Spring Thaw Looking Better for Previously Flooded Areas
“This time of year we have to watch how the ice thaws and what rain or moisture comes along with that thaw,” Mecosta County Emergency Management Coordinator Scott Schroeder said.
Ice thaw makes all the difference when it comes down to whether homes on a stretch of the Muskegon River in Rogers Heights will flood.
“This year looks very good. It’s what we look for is a year that has lower snowfall amount, less water in the snow, and then couple that with a nice easy warm-up and no significant rain.”
Anywhere from 60 to 80 homes here can be affected by flooding.
Water rose as high as four feet in 2013’s spring thaw.
“No one really wants to deal with flooding and all the stuff that comes around with it, but that’s nature I guess,” Ferris State University Senior Michael Alicki said. “You just gotta be prepared for it. I mean living on a river’s a risk.”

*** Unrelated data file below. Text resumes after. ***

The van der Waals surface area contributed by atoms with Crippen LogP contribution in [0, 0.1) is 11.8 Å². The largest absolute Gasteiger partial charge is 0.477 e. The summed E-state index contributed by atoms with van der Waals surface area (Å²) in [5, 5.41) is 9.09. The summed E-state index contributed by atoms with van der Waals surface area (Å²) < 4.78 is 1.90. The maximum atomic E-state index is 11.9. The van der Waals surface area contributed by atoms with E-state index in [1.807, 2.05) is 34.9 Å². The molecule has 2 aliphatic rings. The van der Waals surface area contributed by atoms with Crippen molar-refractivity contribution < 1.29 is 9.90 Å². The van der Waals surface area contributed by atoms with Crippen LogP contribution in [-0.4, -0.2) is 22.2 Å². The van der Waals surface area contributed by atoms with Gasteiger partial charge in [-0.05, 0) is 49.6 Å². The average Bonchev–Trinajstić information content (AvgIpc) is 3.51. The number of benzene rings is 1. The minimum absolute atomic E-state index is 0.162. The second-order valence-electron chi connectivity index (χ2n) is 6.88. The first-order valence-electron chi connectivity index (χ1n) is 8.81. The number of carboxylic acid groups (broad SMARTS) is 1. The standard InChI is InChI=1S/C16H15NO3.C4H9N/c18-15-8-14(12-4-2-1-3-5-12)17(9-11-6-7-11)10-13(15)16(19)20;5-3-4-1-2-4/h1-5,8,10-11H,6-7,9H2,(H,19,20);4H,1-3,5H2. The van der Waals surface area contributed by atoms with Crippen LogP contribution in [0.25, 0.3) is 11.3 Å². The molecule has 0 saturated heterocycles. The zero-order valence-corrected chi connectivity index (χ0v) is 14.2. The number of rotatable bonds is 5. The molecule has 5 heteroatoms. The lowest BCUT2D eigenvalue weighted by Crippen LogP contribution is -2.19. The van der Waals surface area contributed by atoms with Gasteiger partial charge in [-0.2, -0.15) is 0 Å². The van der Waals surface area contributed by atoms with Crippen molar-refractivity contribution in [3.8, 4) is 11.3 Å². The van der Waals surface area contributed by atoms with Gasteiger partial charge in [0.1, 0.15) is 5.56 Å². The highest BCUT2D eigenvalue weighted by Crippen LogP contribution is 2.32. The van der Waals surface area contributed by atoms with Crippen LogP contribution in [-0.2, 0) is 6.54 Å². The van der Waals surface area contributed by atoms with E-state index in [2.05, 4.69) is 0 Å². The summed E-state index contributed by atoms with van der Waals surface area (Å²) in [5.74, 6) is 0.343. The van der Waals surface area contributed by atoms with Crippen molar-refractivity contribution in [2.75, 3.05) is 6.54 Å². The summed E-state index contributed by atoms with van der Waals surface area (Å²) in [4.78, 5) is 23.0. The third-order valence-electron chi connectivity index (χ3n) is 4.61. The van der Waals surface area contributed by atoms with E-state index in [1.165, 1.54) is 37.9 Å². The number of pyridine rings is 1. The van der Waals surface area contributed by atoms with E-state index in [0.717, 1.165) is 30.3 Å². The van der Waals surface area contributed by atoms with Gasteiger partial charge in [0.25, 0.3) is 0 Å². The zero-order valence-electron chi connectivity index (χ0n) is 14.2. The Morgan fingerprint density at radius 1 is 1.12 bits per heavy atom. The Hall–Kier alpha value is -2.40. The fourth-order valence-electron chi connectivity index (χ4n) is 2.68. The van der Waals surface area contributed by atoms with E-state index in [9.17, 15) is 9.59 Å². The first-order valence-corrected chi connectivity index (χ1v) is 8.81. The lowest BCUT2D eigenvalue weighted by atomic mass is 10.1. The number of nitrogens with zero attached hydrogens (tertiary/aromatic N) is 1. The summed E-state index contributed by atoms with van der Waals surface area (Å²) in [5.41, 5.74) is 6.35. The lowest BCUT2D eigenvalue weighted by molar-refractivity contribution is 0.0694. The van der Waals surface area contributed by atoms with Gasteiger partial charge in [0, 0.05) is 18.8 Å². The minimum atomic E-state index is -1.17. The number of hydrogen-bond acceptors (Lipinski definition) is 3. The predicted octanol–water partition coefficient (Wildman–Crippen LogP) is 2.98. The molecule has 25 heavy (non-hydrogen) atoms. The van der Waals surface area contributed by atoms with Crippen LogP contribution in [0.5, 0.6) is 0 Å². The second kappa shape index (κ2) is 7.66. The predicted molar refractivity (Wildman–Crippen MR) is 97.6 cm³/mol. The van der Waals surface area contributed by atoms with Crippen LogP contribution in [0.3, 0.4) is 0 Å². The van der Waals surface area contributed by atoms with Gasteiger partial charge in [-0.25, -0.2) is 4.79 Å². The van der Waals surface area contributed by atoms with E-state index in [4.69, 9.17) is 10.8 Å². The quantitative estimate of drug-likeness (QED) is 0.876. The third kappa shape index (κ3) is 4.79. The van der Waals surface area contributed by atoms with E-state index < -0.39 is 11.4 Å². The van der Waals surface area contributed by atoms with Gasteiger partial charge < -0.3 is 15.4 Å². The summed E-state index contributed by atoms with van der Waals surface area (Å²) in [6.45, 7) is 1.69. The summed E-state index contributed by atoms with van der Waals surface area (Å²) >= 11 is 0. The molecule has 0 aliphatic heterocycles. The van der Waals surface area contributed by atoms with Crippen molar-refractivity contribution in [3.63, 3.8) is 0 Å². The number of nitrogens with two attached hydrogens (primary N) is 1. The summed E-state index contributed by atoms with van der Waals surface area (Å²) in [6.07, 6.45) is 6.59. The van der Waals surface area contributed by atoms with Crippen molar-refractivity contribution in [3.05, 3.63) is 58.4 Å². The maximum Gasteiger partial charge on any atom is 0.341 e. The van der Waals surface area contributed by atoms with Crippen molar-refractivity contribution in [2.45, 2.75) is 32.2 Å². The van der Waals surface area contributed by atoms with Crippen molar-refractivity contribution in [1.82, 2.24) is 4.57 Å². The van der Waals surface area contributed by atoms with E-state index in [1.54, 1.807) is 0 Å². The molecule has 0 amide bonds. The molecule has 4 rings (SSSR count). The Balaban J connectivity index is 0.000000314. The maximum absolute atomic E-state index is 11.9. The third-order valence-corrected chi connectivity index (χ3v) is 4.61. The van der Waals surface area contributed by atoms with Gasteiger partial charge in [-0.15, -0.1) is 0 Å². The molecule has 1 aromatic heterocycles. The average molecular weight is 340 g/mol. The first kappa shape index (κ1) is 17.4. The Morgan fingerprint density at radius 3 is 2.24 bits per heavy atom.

He’s prepared to go to a nearby relative’s house if big floods happen this year.
“The water does tend to come up to this first tree line right here, but besides that I’ve never experienced any water really coming into the house.”
Although there is low flood risk so far this year, there’s still a chance it could come down the road.
Schroeder said, “If for some reason there was still some snow on the ground, and the frost hadn’t left the ground yet, and there’s a forecast for a large amount of rain in a short amount of time, then we’d have to be concerned with some flooding again.”